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Since the publication of Einstein's Special Theory of Relativity in 1905, the discovery of such astronomical phenomena as quasars, pulsars, and black holes — all intimately connected to relativity — has provoked a tremendous upsurge of interest in the subject.
This volume, a revised version of Martin Gardner's earlier Relativity for the Million, brings this fascinating topic up to date. Witty, perceptive, and easily accessible to the general reader, it is one of the clearest and most entertaining introductions to relativity ever written.
Mr. Gardner offers lucid explanations of not only the special and general theories of relativity, but of the Michelson-Morley experiment, gravity and spacetime, Mach's principle, the twin paradox, models of the universe, and other topics. A new Postscript, examining the latest developments in the field, and specially written for this edition, is also included.
The clarity of the text is especially enhanced by the brilliant graphics of Anthony Ravielli, making this "by far the best layman's account of this difficult subject." — Christian Science Monitor.
Absolute or Relative?
Two sailors, Joe and Moe, were cast away on a deserted island. Several years went by. One day Joe found a bottle that had washed ashore. It was one of those new king-size bottles of Coca-Cola. Joe turned pale.
"Hey, Moe!" he shouted. "We've shrunk!"
There is a serious lesson to be learned from this joke. The lesson is: There is no way of judging the size of an object except by comparing it with the size of something else. The Lilliputians thought Gulliver a giant. The Brobdingnagians thought Gulliver tiny. Is a billiard ball large or small? Well, it is extremely large relative to an atom, but extremely small relative to the earth.
Jules Henri Poincaré, a famous nineteenth-century French mathematician who anticipated many aspects of relativity theory, once put it in this way (scientists call his way of putting it a "thought experiment": an experiment that can be imagined but not actually performed). Suppose, he said, that during the night, while you were sound asleep, everything in the universe became a thousand times larger than before. By everything, Poincaré meant everything: electrons, atoms, wavelengths of light, you yourself, your bed, your house, the earth, the sun, the stars. When you awoke, would you be able to tell that anything had changed? Is there any experiment you could perform that would prove you had altered in size?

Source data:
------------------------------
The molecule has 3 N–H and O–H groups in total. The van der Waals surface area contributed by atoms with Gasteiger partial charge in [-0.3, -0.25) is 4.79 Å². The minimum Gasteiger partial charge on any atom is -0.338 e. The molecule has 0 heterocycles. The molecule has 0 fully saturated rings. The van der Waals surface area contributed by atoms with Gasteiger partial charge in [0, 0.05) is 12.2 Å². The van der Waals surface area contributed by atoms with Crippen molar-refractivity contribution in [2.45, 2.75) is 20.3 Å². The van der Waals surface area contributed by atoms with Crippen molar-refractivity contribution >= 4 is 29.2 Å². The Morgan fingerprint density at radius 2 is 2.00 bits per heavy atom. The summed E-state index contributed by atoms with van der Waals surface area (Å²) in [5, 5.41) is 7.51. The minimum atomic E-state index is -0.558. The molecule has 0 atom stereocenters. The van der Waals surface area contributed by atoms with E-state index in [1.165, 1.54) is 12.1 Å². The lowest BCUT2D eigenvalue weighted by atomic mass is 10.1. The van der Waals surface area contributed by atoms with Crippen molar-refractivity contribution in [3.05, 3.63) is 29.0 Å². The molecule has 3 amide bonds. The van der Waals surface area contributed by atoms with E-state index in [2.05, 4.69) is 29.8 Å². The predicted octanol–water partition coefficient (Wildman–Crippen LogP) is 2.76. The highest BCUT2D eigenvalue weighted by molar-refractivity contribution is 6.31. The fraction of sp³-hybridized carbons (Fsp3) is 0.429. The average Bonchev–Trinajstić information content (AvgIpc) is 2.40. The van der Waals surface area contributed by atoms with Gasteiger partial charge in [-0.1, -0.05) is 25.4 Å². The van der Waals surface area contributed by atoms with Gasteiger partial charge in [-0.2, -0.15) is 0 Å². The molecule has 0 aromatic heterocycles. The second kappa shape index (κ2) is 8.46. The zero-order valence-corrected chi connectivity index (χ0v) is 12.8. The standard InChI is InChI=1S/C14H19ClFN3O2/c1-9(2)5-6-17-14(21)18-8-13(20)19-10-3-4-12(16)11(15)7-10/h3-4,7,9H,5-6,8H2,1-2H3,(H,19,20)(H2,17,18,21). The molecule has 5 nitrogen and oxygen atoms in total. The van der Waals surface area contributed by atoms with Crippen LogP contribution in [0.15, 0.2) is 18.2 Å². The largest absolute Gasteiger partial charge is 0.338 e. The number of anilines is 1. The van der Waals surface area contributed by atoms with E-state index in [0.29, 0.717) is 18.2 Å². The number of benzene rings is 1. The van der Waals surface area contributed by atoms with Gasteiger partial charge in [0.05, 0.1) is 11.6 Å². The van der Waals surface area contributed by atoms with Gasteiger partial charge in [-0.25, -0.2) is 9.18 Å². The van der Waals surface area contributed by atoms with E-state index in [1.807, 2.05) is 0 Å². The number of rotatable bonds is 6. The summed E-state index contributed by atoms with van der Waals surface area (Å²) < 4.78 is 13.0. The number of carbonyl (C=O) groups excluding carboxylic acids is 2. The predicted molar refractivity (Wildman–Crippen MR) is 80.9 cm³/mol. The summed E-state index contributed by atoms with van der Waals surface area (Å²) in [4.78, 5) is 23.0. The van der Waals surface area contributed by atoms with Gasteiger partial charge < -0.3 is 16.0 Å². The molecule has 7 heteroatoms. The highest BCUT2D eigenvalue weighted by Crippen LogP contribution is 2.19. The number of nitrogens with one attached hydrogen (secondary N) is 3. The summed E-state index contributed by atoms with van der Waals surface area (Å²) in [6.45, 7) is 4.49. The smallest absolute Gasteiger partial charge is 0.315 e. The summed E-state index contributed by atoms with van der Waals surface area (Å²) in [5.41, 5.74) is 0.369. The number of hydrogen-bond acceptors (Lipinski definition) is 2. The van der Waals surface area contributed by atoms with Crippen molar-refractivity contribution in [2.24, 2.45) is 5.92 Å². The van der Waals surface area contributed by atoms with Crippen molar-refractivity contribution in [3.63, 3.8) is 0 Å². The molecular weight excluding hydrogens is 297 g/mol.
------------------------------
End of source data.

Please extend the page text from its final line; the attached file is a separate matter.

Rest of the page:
No, said Poincaré, there is no such experiment. In fact, the universe really would be the same as before. It would be meaningless even to say it had grown larger. "Larger" means larger in relation to something else. In this case there is no "something else." It would be just as meaningless, of course, to say that the entire universe had shrunk in size.
Size, then, is relative. There is no absolute way to measure an object and say that it is absolutely such-and-such a size. It can be measured only by applying other sizes, such as the length of a yardstick or meter rod. But how long is a meter rod? Originally it was defined as one ten-millionth of the distance from the earth's equator to one of its poles. This soon gave way to the length of a platinum bar kept in a cellar near Paris. Today it is defined as the distance light travels through a vacuum in one 299,792,458th of a second. How is a second defined? It is 9,192,631,770 vibrations of a cessium atom excited by microwaves. Of course, if everything in the universe were to grow larger or smaller in the same proportion, including the distance light travels in a second, there would still be no experimental way to detect the change.
The same is true of periods of time. Does it take a "long" or "short" time for the earth to make one trip around the sun? To a small child, the time from one Christmas to the next seems like an eternity. To a geologist, accustomed to thinking in terms of millions of years, one year is but a fleeting instant. A period of time, like distance in space, is impossible to measure without comparing it to some other period of time. A year is measured by the earth's period of revolution around the sun; a day by the time it takes the earth to rotate once on its axis; an hour by the time it takes the long hand of a clock to make one revolution. Always one period of time is measured by comparing it with another.